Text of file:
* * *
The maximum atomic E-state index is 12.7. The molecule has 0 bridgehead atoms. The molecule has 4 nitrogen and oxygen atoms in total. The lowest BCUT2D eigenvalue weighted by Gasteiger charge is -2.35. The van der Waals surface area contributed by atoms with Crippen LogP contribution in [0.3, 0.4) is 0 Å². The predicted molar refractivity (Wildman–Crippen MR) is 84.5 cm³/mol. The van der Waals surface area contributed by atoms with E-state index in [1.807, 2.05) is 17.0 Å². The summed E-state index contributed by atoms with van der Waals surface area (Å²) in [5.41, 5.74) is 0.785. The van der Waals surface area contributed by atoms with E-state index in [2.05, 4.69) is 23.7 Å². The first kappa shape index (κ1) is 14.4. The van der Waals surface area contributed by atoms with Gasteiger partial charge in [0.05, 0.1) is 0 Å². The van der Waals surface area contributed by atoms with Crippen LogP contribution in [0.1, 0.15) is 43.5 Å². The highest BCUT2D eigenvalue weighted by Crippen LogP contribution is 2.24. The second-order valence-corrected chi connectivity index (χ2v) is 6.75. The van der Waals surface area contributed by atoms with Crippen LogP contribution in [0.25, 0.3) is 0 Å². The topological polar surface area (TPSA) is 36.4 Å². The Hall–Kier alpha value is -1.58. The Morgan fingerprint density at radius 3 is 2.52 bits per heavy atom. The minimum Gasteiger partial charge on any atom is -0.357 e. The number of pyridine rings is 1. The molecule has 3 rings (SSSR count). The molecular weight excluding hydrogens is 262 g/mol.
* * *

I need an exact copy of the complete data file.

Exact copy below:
The maximum atomic E-state index is 12.7. The molecule has 0 bridgehead atoms. The molecule has 4 nitrogen and oxygen atoms in total. The lowest BCUT2D eigenvalue weighted by Gasteiger charge is -2.35. The van der Waals surface area contributed by atoms with Crippen LogP contribution in [0.3, 0.4) is 0 Å². The predicted molar refractivity (Wildman–Crippen MR) is 84.5 cm³/mol. The van der Waals surface area contributed by atoms with E-state index in [1.807, 2.05) is 17.0 Å². The summed E-state index contributed by atoms with van der Waals surface area (Å²) in [5.41, 5.74) is 0.785. The van der Waals surface area contributed by atoms with E-state index in [2.05, 4.69) is 23.7 Å². The first kappa shape index (κ1) is 14.4. The van der Waals surface area contributed by atoms with Gasteiger partial charge in [0.05, 0.1) is 0 Å². The van der Waals surface area contributed by atoms with Crippen LogP contribution in [0.1, 0.15) is 43.5 Å². The highest BCUT2D eigenvalue weighted by Crippen LogP contribution is 2.24. The second-order valence-corrected chi connectivity index (χ2v) is 6.75. The van der Waals surface area contributed by atoms with Crippen LogP contribution in [0.25, 0.3) is 0 Å². The topological polar surface area (TPSA) is 36.4 Å². The Hall–Kier alpha value is -1.58. The Morgan fingerprint density at radius 3 is 2.52 bits per heavy atom. The minimum Gasteiger partial charge on any atom is -0.357 e. The number of pyridine rings is 1. The molecule has 3 rings (SSSR count). The molecular weight excluding hydrogens is 262 g/mol.